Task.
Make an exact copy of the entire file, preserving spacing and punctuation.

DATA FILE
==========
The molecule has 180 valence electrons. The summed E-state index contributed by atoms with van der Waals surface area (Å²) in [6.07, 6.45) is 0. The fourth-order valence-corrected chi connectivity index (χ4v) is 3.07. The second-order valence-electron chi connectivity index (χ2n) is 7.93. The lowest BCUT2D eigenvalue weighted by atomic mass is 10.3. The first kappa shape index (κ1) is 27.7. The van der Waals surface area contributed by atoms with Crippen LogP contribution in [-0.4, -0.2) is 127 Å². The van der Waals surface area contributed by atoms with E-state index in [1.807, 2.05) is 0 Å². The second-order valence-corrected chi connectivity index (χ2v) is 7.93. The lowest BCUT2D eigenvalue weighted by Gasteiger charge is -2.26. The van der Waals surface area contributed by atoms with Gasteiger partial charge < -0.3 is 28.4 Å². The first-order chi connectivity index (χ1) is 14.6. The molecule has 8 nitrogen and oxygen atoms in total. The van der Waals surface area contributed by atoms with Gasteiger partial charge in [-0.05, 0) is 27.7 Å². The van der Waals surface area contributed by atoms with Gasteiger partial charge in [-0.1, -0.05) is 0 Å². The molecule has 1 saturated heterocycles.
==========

The molecule has 180 valence electrons. The summed E-state index contributed by atoms with van der Waals surface area (Å²) in [6.07, 6.45) is 0. The fourth-order valence-corrected chi connectivity index (χ4v) is 3.07. The second-order valence-electron chi connectivity index (χ2n) is 7.93. The lowest BCUT2D eigenvalue weighted by atomic mass is 10.3. The first kappa shape index (κ1) is 27.7. The van der Waals surface area contributed by atoms with Crippen LogP contribution in [-0.4, -0.2) is 127 Å². The van der Waals surface area contributed by atoms with E-state index in [1.807, 2.05) is 0 Å². The second-order valence-corrected chi connectivity index (χ2v) is 7.93. The lowest BCUT2D eigenvalue weighted by Gasteiger charge is -2.26. The van der Waals surface area contributed by atoms with Gasteiger partial charge < -0.3 is 28.4 Å². The first-order chi connectivity index (χ1) is 14.6. The molecule has 8 nitrogen and oxygen atoms in total. The van der Waals surface area contributed by atoms with Gasteiger partial charge in [-0.05, 0) is 27.7 Å². The van der Waals surface area contributed by atoms with Gasteiger partial charge in [-0.1, -0.05) is 0 Å². The molecule has 1 saturated heterocycles.